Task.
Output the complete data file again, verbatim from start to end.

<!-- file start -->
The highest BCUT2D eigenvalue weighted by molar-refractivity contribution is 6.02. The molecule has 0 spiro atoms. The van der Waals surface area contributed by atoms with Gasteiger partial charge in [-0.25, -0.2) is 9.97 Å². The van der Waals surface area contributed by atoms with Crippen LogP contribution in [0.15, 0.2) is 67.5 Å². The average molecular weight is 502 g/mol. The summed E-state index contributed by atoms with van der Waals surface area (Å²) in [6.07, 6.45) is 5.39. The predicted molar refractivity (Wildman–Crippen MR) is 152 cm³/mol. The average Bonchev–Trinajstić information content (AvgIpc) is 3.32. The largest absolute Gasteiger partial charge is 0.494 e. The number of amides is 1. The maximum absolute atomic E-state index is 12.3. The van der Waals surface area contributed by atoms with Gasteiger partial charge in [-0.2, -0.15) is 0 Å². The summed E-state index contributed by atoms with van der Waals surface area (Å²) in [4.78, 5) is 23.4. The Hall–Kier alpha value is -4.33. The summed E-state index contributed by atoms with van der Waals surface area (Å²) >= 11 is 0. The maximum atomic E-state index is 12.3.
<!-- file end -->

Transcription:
The highest BCUT2D eigenvalue weighted by molar-refractivity contribution is 6.02. The molecule has 0 spiro atoms. The van der Waals surface area contributed by atoms with Gasteiger partial charge in [-0.25, -0.2) is 9.97 Å². The van der Waals surface area contributed by atoms with Crippen LogP contribution in [0.15, 0.2) is 67.5 Å². The average molecular weight is 502 g/mol. The summed E-state index contributed by atoms with van der Waals surface area (Å²) in [6.07, 6.45) is 5.39. The predicted molar refractivity (Wildman–Crippen MR) is 152 cm³/mol. The average Bonchev–Trinajstić information content (AvgIpc) is 3.32. The largest absolute Gasteiger partial charge is 0.494 e. The number of amides is 1. The maximum absolute atomic E-state index is 12.3. The van der Waals surface area contributed by atoms with Gasteiger partial charge in [-0.2, -0.15) is 0 Å². The summed E-state index contributed by atoms with van der Waals surface area (Å²) in [4.78, 5) is 23.4. The Hall–Kier alpha value is -4.33. The summed E-state index contributed by atoms with van der Waals surface area (Å²) >= 11 is 0. The maximum atomic E-state index is 12.3.